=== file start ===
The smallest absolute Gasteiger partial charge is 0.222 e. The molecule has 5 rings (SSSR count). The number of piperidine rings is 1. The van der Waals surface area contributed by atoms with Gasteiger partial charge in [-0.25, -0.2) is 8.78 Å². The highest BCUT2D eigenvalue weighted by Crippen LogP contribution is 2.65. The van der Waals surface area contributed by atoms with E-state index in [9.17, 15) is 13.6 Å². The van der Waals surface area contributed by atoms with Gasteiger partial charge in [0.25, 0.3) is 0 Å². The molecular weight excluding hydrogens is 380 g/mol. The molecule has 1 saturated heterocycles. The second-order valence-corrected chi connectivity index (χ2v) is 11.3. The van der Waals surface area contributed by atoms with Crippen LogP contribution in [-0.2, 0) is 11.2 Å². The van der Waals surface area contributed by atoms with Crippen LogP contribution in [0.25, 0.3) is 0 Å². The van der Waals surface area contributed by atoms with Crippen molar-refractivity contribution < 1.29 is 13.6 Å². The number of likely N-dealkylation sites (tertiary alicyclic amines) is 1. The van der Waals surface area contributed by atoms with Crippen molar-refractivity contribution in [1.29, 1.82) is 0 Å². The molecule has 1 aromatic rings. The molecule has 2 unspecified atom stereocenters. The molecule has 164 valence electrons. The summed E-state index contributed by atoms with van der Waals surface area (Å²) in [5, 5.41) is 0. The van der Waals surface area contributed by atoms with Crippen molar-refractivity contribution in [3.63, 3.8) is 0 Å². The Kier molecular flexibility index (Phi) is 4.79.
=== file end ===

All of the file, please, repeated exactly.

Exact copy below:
The smallest absolute Gasteiger partial charge is 0.222 e. The molecule has 5 rings (SSSR count). The number of piperidine rings is 1. The van der Waals surface area contributed by atoms with Gasteiger partial charge in [-0.25, -0.2) is 8.78 Å². The highest BCUT2D eigenvalue weighted by Crippen LogP contribution is 2.65. The van der Waals surface area contributed by atoms with E-state index in [9.17, 15) is 13.6 Å². The van der Waals surface area contributed by atoms with Gasteiger partial charge in [0.25, 0.3) is 0 Å². The molecular weight excluding hydrogens is 380 g/mol. The molecule has 1 saturated heterocycles. The second-order valence-corrected chi connectivity index (χ2v) is 11.3. The van der Waals surface area contributed by atoms with Crippen LogP contribution in [-0.2, 0) is 11.2 Å². The van der Waals surface area contributed by atoms with Crippen LogP contribution in [0.25, 0.3) is 0 Å². The van der Waals surface area contributed by atoms with Crippen molar-refractivity contribution < 1.29 is 13.6 Å². The number of likely N-dealkylation sites (tertiary alicyclic amines) is 1. The van der Waals surface area contributed by atoms with Crippen molar-refractivity contribution in [1.29, 1.82) is 0 Å². The molecule has 1 aromatic rings. The molecule has 2 unspecified atom stereocenters. The molecule has 164 valence electrons. The summed E-state index contributed by atoms with van der Waals surface area (Å²) in [5, 5.41) is 0. The van der Waals surface area contributed by atoms with Crippen molar-refractivity contribution in [3.63, 3.8) is 0 Å². The Kier molecular flexibility index (Phi) is 4.79.